Portrait of Mary Beecher Longyear by Ruth Colman, daughter of Janet and Erwin Colman, two early Christian Science pioneers. Oil painting, AW0036, Longyear Museum collection.

“Religion is the most vital subject to all mankind,” wrote librarian Marguerite Smith in an unpublished editorial for The Christian Science Monitor in 1933. “It is the study of the history of this interpretation as expressed in the Bible and by the Christian Church that the Zion Research Library promotes. . . . In point of time the subject is beyond comprehension and in point of breadth and diversion it is endless.”22

The steps taken on this “most vital subject” during the first century of Mrs. Longyear’s biblical foundation are admirable. The next century awaits!

To learn more about the Endowment for Biblical Research, visit www.ebrboston.org

 

 

 

 

 

 

 

 

Notes


  1. Mary Beecher Longyear, “Autobiography,” Longyear Museum collection, Chestnut Hill, Massachusetts, hereafter referenced as LMC. Mary’s mother, Caroline, diligently took her children to Sunday School at local Methodist and Presbyterian churches and made sure that each day began with prayer. Mary was very active in church work throughout her life. Ibid.
  2. “I was always deeply interested in hearing my mother read from the Holy Bible,” Mrs. Longyear recalled, “and I asked her many questions about God and Jesus and Heaven, but never received any satisfying replies. For instance, I could not understand the doctrine of the Trinity. The combination of Three Persons in One baffled my understanding! The doctrine at that time impressed upon Sunday School scholars,—that  one could feel sure of going to Heaven if he only believed that Jesus was the Son of God—seemed also inexplicable.” Mary Beecher Longyear, “For Public Inspection Until August 18, 1924,” 1, LMC. However, reading Josephus was very helpful to young Mary: “When I was a little child I longed to have the proof that the Bible was true. When I read Josephus I was satisfied.” Mary Beecher Longyear, Historical Diary #1, March 9, 1918, LMC.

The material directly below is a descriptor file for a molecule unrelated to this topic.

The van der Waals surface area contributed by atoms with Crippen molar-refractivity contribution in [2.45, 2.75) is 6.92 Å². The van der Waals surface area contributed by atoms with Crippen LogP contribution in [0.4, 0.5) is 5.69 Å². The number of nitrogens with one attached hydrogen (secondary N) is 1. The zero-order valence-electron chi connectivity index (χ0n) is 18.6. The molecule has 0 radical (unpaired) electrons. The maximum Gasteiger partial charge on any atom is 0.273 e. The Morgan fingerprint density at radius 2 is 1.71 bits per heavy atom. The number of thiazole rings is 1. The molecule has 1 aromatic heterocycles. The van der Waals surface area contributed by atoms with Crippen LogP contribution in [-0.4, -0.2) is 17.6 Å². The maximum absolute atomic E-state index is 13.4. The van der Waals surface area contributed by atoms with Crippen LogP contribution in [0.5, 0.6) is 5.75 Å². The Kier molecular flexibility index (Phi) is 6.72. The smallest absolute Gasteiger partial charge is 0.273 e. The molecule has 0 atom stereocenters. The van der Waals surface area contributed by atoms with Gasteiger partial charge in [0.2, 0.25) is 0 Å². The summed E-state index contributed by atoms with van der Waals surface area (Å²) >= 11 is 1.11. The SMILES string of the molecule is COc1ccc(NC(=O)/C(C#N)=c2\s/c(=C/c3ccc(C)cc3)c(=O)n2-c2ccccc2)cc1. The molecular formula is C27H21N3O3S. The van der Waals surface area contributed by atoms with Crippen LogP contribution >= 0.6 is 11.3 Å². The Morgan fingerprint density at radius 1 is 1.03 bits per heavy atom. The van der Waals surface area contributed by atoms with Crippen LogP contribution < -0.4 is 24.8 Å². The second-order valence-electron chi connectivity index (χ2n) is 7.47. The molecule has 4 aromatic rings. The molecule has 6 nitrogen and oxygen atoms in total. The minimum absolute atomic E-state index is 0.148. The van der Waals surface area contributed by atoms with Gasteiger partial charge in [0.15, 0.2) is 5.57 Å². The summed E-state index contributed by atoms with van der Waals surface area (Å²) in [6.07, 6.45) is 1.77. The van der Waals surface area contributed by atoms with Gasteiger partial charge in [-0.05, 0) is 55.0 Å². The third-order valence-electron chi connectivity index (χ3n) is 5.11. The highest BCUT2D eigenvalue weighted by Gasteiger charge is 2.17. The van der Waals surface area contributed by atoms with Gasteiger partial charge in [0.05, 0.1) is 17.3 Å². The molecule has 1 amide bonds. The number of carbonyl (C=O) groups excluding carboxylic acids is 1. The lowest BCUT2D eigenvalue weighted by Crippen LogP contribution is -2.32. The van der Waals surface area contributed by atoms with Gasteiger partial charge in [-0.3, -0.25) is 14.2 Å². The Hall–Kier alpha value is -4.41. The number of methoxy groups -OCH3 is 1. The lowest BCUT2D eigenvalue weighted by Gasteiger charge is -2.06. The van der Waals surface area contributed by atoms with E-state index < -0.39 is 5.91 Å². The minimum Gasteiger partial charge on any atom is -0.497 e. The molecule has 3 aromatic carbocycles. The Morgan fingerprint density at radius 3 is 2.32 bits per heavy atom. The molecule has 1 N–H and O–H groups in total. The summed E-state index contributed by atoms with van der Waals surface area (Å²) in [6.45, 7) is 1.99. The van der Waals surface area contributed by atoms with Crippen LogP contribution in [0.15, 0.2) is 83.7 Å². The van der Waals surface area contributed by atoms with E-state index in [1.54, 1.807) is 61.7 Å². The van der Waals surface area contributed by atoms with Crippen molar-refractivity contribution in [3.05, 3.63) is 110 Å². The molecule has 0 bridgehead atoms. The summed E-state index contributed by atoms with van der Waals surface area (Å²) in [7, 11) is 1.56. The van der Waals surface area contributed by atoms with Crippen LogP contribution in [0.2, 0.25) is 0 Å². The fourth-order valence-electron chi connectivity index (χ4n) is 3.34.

3. “For Public Inspection,” 1, LMC.
  4. Questions about the Bible continued to stump Mrs. Longyear during these years. No minister she spoke to or theological book she consulted gave her satisfying answers. Ibid., 1-2.
  5. Ibid. Longyear Museum Quarterly News 8, no. 3 (Autumn 1971).
  6. Historical Diary #1, July 16, 1918, LMC.